4. Focus on the customer’s priorities

Successful dealers provide a high level of customer service. But too many dealers lose focus on what their customers value the most. The recent study from Buildxact and The Farnsworth Group indicates that dealers may need to rethink how much time is invested in some services, like takeoffs. Roughly 53% of builders said they would be willing to do their own takeoffs. However, only 20% of dealers agreed with this statement. Meanwhile, more than a third of dealer sales reps surveyed report spending too much time doing takeoffs for their customers. Many dealers have solved this problem by using construction management software, which makes it easier and faster to do takeoffs–no matter if the builder or the dealer chooses to perform the task. In one case, a dealer used Buildxact software to reduce time needed to do takeoffs by 85% using a digital takeoff tool that also generated a material list. 

5. Reduce time and expense spent quoting customers

On average dealers spend $900 each time they supply a customer quote, according to recent research. This administrative cost, which can add up to millions of dollars per year, can be reduced by cutting the amount of time needed to research and send quotes. Dealers report many of their sales reps spend up to 40% of their time completing customer quotes and that it can take up three days to return a quote request back to the customer. To reduce the time and expense, dealers are using digital construction management tools that integrate material pricing and allow for homeowner bids to be created directly from material and labor estimates. This creates more time for dealers to spend with builders on item selection, scheduling optimal material deliveries, and for prospecting new customers.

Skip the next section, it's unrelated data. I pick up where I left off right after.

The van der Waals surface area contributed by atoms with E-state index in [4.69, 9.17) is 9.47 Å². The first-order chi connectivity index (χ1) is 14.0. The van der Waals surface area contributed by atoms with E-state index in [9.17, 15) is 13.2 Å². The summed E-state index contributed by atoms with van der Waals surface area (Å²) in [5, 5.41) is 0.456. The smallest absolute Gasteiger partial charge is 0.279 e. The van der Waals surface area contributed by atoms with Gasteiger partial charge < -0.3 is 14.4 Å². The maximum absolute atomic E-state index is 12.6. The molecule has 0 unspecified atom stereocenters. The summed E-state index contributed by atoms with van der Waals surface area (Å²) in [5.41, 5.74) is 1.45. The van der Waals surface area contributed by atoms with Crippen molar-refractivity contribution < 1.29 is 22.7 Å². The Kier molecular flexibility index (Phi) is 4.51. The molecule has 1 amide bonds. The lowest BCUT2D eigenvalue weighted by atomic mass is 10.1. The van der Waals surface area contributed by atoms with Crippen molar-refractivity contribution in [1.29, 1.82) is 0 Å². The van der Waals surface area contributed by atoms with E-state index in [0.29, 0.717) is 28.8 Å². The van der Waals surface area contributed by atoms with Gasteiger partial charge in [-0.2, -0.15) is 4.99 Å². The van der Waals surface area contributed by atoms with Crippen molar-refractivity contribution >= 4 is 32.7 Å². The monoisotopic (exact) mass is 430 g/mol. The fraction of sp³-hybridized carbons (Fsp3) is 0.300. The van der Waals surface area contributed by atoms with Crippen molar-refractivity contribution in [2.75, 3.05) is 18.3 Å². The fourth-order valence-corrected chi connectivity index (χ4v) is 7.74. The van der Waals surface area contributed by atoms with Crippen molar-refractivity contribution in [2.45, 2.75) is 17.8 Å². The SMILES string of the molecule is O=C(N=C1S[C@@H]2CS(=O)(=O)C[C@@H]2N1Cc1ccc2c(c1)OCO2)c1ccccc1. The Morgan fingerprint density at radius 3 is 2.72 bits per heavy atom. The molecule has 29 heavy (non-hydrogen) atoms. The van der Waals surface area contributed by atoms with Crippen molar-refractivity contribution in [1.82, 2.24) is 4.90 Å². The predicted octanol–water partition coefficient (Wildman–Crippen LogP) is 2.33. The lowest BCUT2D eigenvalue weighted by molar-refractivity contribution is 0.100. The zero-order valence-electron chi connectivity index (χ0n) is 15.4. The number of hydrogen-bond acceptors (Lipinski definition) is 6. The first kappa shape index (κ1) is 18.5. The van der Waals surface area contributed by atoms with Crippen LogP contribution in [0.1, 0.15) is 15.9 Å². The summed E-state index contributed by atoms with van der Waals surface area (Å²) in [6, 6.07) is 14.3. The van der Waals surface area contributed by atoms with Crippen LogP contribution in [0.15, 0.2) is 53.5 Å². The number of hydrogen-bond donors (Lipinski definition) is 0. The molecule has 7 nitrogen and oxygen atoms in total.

6. Anticipate builder needs

Successful builders are finding that they can use online construction management software to gather data across a wide spectrum of customers to predict the types of materials builders need and when they need them. Some leading construction planning software is capturing billions of dollars in customer quote data. Once making data-driven decisions about inventory and supply, dealers can better negotiate the current challenges with material shortages and begin to send estimates to customers automatically rather than waiting for a RFQ. Data also can be used to create pricing tiers that reward a dealer’s best customers. Simply put, dealers are using software and past buying patterns to make better business decisions. 


The steps outlined above are just some of the more common ways dealers and builders are using digital tools and online software to improve their working relationship in a challenging, turbulent economy. Digital tools are providing the collaborative environment whereby dealers and builders can cut out the noise created by administrative tasks so that they can focus on what is truly important to getting jobs done both on and off the construction site. 

The key is finding the right digital environment that provides end-to-end job management–from preconstruction planning to material scheduling, to the final homeowner invoice–all at an affordable price. Increasingly, comprehensive subscription-based software is filling this need over expensive custom solutions because the tools are available instantly, are easy to use, and offer support and training 24/7. Also, the most competitive software increasingly offers integrations with third-party accounting and enterprise management software making it increasingly easy for the dealer and builder to digitize their relationship.